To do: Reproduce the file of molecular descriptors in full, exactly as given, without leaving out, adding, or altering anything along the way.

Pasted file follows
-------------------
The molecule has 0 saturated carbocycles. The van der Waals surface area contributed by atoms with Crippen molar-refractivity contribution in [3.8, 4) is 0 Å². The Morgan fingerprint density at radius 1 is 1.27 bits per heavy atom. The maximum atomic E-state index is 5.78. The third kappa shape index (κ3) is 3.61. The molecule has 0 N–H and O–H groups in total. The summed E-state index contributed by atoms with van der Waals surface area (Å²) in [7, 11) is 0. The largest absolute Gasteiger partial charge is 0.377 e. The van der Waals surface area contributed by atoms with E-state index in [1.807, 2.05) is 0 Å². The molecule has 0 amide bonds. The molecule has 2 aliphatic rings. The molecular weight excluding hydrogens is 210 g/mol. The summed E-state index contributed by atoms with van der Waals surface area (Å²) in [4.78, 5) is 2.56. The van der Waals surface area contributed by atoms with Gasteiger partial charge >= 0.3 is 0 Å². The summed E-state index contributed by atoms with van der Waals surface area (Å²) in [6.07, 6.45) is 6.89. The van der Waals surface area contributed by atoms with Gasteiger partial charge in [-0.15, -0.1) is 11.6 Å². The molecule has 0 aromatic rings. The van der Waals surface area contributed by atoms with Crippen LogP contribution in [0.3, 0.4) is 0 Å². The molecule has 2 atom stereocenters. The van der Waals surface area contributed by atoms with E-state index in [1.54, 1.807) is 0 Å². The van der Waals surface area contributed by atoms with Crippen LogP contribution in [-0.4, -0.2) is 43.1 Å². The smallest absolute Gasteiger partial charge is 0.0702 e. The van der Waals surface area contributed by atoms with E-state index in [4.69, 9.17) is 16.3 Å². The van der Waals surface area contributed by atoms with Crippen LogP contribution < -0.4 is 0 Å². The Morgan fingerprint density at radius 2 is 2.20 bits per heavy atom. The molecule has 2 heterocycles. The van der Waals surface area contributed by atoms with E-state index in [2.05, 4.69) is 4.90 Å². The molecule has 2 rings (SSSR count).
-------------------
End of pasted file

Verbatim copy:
The molecule has 0 saturated carbocycles. The van der Waals surface area contributed by atoms with Crippen molar-refractivity contribution in [3.8, 4) is 0 Å². The Morgan fingerprint density at radius 1 is 1.27 bits per heavy atom. The maximum atomic E-state index is 5.78. The third kappa shape index (κ3) is 3.61. The molecule has 0 N–H and O–H groups in total. The summed E-state index contributed by atoms with van der Waals surface area (Å²) in [7, 11) is 0. The largest absolute Gasteiger partial charge is 0.377 e. The van der Waals surface area contributed by atoms with E-state index in [1.807, 2.05) is 0 Å². The molecule has 0 amide bonds. The molecule has 2 aliphatic rings. The molecular weight excluding hydrogens is 210 g/mol. The summed E-state index contributed by atoms with van der Waals surface area (Å²) in [4.78, 5) is 2.56. The van der Waals surface area contributed by atoms with Gasteiger partial charge >= 0.3 is 0 Å². The summed E-state index contributed by atoms with van der Waals surface area (Å²) in [6.07, 6.45) is 6.89. The van der Waals surface area contributed by atoms with Gasteiger partial charge in [-0.15, -0.1) is 11.6 Å². The molecule has 0 aromatic rings. The van der Waals surface area contributed by atoms with Crippen LogP contribution in [0.3, 0.4) is 0 Å². The molecule has 2 atom stereocenters. The van der Waals surface area contributed by atoms with E-state index in [1.54, 1.807) is 0 Å². The van der Waals surface area contributed by atoms with Crippen LogP contribution in [-0.4, -0.2) is 43.1 Å². The smallest absolute Gasteiger partial charge is 0.0702 e. The van der Waals surface area contributed by atoms with E-state index in [4.69, 9.17) is 16.3 Å². The van der Waals surface area contributed by atoms with Crippen LogP contribution < -0.4 is 0 Å². The Morgan fingerprint density at radius 2 is 2.20 bits per heavy atom. The molecule has 2 heterocycles. The van der Waals surface area contributed by atoms with E-state index in [2.05, 4.69) is 4.90 Å². The molecule has 2 rings (SSSR count).